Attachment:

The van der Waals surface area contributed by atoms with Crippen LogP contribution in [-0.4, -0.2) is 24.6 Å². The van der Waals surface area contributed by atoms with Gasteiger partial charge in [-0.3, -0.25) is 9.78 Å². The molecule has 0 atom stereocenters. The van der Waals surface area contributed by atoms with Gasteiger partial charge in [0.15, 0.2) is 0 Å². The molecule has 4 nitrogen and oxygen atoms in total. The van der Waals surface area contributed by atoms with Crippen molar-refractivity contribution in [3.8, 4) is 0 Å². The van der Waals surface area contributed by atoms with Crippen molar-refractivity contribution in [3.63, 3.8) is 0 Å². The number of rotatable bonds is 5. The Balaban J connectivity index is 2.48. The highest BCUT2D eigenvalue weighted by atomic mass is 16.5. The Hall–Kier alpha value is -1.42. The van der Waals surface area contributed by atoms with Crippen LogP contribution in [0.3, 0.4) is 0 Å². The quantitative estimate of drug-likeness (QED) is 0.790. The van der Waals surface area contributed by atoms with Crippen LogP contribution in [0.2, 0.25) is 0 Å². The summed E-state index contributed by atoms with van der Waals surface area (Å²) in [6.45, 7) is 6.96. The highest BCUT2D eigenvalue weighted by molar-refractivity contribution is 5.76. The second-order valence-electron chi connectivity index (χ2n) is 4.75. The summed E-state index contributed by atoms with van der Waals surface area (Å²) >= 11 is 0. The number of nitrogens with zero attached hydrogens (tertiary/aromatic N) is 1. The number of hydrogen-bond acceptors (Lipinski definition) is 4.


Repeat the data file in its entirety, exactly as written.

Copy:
The van der Waals surface area contributed by atoms with Crippen LogP contribution in [-0.4, -0.2) is 24.6 Å². The van der Waals surface area contributed by atoms with Gasteiger partial charge in [-0.3, -0.25) is 9.78 Å². The molecule has 0 atom stereocenters. The van der Waals surface area contributed by atoms with Gasteiger partial charge in [0.15, 0.2) is 0 Å². The molecule has 4 nitrogen and oxygen atoms in total. The van der Waals surface area contributed by atoms with Crippen molar-refractivity contribution in [3.8, 4) is 0 Å². The van der Waals surface area contributed by atoms with Crippen molar-refractivity contribution in [3.63, 3.8) is 0 Å². The number of rotatable bonds is 5. The Balaban J connectivity index is 2.48. The highest BCUT2D eigenvalue weighted by atomic mass is 16.5. The Hall–Kier alpha value is -1.42. The van der Waals surface area contributed by atoms with Crippen LogP contribution in [0.3, 0.4) is 0 Å². The quantitative estimate of drug-likeness (QED) is 0.790. The van der Waals surface area contributed by atoms with Crippen LogP contribution in [0.2, 0.25) is 0 Å². The summed E-state index contributed by atoms with van der Waals surface area (Å²) in [6.45, 7) is 6.96. The highest BCUT2D eigenvalue weighted by molar-refractivity contribution is 5.76. The second-order valence-electron chi connectivity index (χ2n) is 4.75. The summed E-state index contributed by atoms with van der Waals surface area (Å²) >= 11 is 0. The number of nitrogens with zero attached hydrogens (tertiary/aromatic N) is 1. The number of hydrogen-bond acceptors (Lipinski definition) is 4.